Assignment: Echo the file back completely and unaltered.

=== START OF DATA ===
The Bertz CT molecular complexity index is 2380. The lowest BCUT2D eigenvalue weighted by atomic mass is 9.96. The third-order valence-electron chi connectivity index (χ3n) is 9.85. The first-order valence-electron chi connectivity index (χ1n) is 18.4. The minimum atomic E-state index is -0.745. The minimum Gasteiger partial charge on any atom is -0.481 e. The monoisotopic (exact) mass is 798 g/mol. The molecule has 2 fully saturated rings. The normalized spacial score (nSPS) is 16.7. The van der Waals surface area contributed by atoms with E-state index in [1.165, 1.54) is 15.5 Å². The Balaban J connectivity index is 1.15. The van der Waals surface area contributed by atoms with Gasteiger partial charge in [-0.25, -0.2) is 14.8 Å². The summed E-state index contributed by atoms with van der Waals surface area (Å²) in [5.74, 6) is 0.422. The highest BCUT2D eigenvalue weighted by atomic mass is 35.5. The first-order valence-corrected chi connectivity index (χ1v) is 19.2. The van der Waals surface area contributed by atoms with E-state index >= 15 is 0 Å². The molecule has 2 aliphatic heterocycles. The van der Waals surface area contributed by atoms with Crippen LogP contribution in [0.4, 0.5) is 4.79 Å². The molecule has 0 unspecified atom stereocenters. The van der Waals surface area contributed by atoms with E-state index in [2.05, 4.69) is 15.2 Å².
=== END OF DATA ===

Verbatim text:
The Bertz CT molecular complexity index is 2380. The lowest BCUT2D eigenvalue weighted by atomic mass is 9.96. The third-order valence-electron chi connectivity index (χ3n) is 9.85. The first-order valence-electron chi connectivity index (χ1n) is 18.4. The minimum atomic E-state index is -0.745. The minimum Gasteiger partial charge on any atom is -0.481 e. The monoisotopic (exact) mass is 798 g/mol. The molecule has 2 fully saturated rings. The normalized spacial score (nSPS) is 16.7. The van der Waals surface area contributed by atoms with E-state index in [1.165, 1.54) is 15.5 Å². The Balaban J connectivity index is 1.15. The van der Waals surface area contributed by atoms with Gasteiger partial charge in [-0.25, -0.2) is 14.8 Å². The summed E-state index contributed by atoms with van der Waals surface area (Å²) in [5.74, 6) is 0.422. The highest BCUT2D eigenvalue weighted by atomic mass is 35.5. The first-order valence-corrected chi connectivity index (χ1v) is 19.2. The van der Waals surface area contributed by atoms with E-state index >= 15 is 0 Å². The molecule has 2 aliphatic heterocycles. The van der Waals surface area contributed by atoms with Crippen LogP contribution in [0.4, 0.5) is 4.79 Å². The molecule has 0 unspecified atom stereocenters. The van der Waals surface area contributed by atoms with E-state index in [2.05, 4.69) is 15.2 Å².